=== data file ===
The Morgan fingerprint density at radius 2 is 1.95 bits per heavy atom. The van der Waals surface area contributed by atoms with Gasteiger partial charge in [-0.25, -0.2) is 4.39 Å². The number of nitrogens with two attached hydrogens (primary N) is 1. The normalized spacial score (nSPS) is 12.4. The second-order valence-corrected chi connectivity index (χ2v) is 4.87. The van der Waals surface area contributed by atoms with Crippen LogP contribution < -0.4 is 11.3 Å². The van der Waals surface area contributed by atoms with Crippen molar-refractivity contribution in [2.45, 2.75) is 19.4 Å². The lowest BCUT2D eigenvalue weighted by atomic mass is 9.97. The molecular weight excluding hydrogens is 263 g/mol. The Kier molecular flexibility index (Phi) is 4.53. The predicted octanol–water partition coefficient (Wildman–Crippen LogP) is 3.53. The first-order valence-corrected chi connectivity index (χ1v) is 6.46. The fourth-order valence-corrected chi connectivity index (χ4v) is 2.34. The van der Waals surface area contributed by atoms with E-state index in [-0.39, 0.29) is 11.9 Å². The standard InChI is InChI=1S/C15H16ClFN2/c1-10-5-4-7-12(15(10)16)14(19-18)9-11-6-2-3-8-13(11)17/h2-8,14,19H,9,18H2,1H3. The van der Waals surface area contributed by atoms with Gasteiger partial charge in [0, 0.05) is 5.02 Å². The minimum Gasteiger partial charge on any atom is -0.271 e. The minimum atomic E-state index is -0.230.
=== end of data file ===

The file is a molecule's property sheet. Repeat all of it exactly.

The Morgan fingerprint density at radius 2 is 1.95 bits per heavy atom. The van der Waals surface area contributed by atoms with Gasteiger partial charge in [-0.25, -0.2) is 4.39 Å². The number of nitrogens with two attached hydrogens (primary N) is 1. The normalized spacial score (nSPS) is 12.4. The second-order valence-corrected chi connectivity index (χ2v) is 4.87. The van der Waals surface area contributed by atoms with Crippen LogP contribution < -0.4 is 11.3 Å². The van der Waals surface area contributed by atoms with Crippen molar-refractivity contribution in [2.45, 2.75) is 19.4 Å². The lowest BCUT2D eigenvalue weighted by atomic mass is 9.97. The molecular weight excluding hydrogens is 263 g/mol. The Kier molecular flexibility index (Phi) is 4.53. The predicted octanol–water partition coefficient (Wildman–Crippen LogP) is 3.53. The first-order valence-corrected chi connectivity index (χ1v) is 6.46. The fourth-order valence-corrected chi connectivity index (χ4v) is 2.34. The van der Waals surface area contributed by atoms with E-state index in [-0.39, 0.29) is 11.9 Å². The standard InChI is InChI=1S/C15H16ClFN2/c1-10-5-4-7-12(15(10)16)14(19-18)9-11-6-2-3-8-13(11)17/h2-8,14,19H,9,18H2,1H3. The van der Waals surface area contributed by atoms with Gasteiger partial charge in [0, 0.05) is 5.02 Å². The minimum Gasteiger partial charge on any atom is -0.271 e. The minimum atomic E-state index is -0.230.